Are you ready for peak productivity? Watch this next example, where the predictive debugger allows our team to perform live edits (Edit & Continue) and eventually fix a bug within the Roslyn codebase!

Live Debugging with Edit & Continue

As you can imagine, the C# analysis implementation is rather complex, with many test cases and notable starting times. Predictive debugging makes these tasks a lot easier.

Enhancing Predictions with Annotations

As mentioned in the previous section, the predictive debugger won’t evaluate possibly impure functions to avoid side effects. As a human developer, you most certainly have more knowledge about the code, which is why we give you the possibility to forcefully evaluate a call by clicking the hint:

Debugging Code without Annotations

Of course, it would be technically possible to always evaluate this function with the click of a button. However, if you are a long-term friend and lover of our tools, you’ll know that our .NET products are even smarter when you enhance your code with annotations. In contrast to a local “allow list of functions to execute”, annotations benefit from being code-centric and available to the whole team.

The PureAttribute (either from JetBrains.Annotations or System.Diagnostics.Contracts) was previously used to indicate that a method does not make any observable state changes and that its return value is not used. For the predictive debugger, this attribute comes in handy because the attribution informs the debugger that the method is safe to evaluate. Once we put the PureAttribute on all our qualified functions (i.e., the / division operator, FileExists, and ReadAllLines), the debugger can tell us right away about the outcome of the method:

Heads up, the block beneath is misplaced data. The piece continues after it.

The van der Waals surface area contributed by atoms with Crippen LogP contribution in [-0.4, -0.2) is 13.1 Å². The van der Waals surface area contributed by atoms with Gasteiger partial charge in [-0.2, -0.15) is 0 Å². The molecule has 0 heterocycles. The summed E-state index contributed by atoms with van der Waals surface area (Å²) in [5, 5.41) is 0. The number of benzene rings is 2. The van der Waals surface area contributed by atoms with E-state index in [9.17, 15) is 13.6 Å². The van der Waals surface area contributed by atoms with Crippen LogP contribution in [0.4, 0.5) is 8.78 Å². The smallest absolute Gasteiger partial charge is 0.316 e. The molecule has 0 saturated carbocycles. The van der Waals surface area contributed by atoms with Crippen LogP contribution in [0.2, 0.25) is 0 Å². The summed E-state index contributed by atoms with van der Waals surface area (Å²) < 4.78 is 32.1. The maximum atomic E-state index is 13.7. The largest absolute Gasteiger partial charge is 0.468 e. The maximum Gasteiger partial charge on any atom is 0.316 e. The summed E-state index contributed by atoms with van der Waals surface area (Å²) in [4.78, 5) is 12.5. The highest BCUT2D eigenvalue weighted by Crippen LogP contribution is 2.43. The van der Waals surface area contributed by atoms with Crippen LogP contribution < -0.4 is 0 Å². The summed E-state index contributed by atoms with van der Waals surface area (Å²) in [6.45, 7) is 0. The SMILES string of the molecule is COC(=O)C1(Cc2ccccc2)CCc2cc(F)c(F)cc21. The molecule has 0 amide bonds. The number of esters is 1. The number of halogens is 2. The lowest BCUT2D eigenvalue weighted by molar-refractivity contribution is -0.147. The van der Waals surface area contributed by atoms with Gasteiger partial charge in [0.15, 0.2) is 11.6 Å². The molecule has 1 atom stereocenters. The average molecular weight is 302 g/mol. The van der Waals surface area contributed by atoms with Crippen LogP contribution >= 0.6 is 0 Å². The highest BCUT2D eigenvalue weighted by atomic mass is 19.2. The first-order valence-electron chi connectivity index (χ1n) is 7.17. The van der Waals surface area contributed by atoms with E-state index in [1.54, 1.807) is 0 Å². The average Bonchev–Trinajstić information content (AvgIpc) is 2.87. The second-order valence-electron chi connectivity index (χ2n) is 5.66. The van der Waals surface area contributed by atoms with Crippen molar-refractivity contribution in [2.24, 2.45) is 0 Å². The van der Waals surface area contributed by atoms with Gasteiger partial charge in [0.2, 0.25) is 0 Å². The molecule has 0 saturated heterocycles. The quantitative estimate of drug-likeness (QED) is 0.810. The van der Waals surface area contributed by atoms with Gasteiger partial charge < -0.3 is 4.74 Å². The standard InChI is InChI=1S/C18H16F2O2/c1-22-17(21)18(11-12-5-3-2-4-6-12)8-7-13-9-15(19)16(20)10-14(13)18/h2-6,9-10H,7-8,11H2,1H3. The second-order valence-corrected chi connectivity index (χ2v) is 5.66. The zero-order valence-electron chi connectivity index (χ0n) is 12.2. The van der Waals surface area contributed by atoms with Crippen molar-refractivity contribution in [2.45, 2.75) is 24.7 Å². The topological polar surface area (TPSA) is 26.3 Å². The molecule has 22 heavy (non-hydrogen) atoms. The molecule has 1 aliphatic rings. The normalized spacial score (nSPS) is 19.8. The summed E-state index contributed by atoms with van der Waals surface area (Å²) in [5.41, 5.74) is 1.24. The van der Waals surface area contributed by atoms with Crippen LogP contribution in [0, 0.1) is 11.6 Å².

Debugging Code with Annotations

Debugger predictions also consider contract annotations, which allow to formulate program halts and null/not-null return values based on the function’s input.

Future Work and Limitations

We will use external annotations to mark code we cannot control to reduce possibly impure evaluations. For example, to declare File.Exists or int.TryParse as pure functions.

Unfortunately, async/await code is unsupported because the debugger doesn’t allow multithreaded evaluations.

As already noted, the predictive debugger is currently in beta, meaning that your feedback is crucial for it to reach its full potential. Please report any bugs you encounter to our issue tracker, along with any suggestions or requests you may have.


For our conclusion, let’s come back to one of the debugger criticisms:

Debuggers don’t remove bugs. They only show them in slow motion.

There’s no doubt that debuggers on their own do not remove any bugs. It is rather important to treat the predictive debugger as another tool in our toolbox. A tool that can help understand so-called “impossible situations” (see 6 stages of debugging) more quickly and without any code modifications, allowing us to then write covering tests more efficiently.

Meme: Chicken that doesn't want to try the debugger. Actually trying predictive debugger. Ending up liking it.

Give it a go with the latest ReSharper 2023.2 EAP, and let us know if you have any questions or suggestions in the comments section below. Thanks for reading!

Image credit: Hasnain Sikora